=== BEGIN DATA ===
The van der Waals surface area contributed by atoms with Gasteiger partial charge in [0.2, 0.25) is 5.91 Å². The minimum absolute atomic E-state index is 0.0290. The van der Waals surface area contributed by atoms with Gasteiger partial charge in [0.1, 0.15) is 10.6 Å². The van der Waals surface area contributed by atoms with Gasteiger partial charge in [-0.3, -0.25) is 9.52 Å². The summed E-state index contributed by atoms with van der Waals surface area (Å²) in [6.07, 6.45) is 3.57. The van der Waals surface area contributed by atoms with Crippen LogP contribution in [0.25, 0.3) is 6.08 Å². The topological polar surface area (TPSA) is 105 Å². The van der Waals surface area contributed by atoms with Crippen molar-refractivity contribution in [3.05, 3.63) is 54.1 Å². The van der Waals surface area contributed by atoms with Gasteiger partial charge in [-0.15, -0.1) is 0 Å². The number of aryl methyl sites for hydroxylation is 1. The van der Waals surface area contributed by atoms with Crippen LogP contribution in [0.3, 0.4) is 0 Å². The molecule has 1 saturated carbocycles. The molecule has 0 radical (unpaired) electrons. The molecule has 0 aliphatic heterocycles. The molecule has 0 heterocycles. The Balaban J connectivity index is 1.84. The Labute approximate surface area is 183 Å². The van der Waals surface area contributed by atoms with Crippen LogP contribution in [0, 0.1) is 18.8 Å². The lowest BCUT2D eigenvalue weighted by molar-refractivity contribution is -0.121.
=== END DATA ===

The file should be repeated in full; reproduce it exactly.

The van der Waals surface area contributed by atoms with Gasteiger partial charge in [0.2, 0.25) is 5.91 Å². The minimum absolute atomic E-state index is 0.0290. The van der Waals surface area contributed by atoms with Gasteiger partial charge in [0.1, 0.15) is 10.6 Å². The van der Waals surface area contributed by atoms with Gasteiger partial charge in [-0.3, -0.25) is 9.52 Å². The summed E-state index contributed by atoms with van der Waals surface area (Å²) in [6.07, 6.45) is 3.57. The van der Waals surface area contributed by atoms with Crippen LogP contribution in [0.25, 0.3) is 6.08 Å². The topological polar surface area (TPSA) is 105 Å². The van der Waals surface area contributed by atoms with Crippen molar-refractivity contribution in [3.05, 3.63) is 54.1 Å². The van der Waals surface area contributed by atoms with Gasteiger partial charge in [-0.15, -0.1) is 0 Å². The number of aryl methyl sites for hydroxylation is 1. The van der Waals surface area contributed by atoms with Crippen LogP contribution in [0.3, 0.4) is 0 Å². The molecule has 1 saturated carbocycles. The molecule has 0 radical (unpaired) electrons. The molecule has 0 aliphatic heterocycles. The molecule has 0 heterocycles. The Balaban J connectivity index is 1.84. The Labute approximate surface area is 183 Å². The van der Waals surface area contributed by atoms with Crippen LogP contribution in [0, 0.1) is 18.8 Å². The lowest BCUT2D eigenvalue weighted by molar-refractivity contribution is -0.121.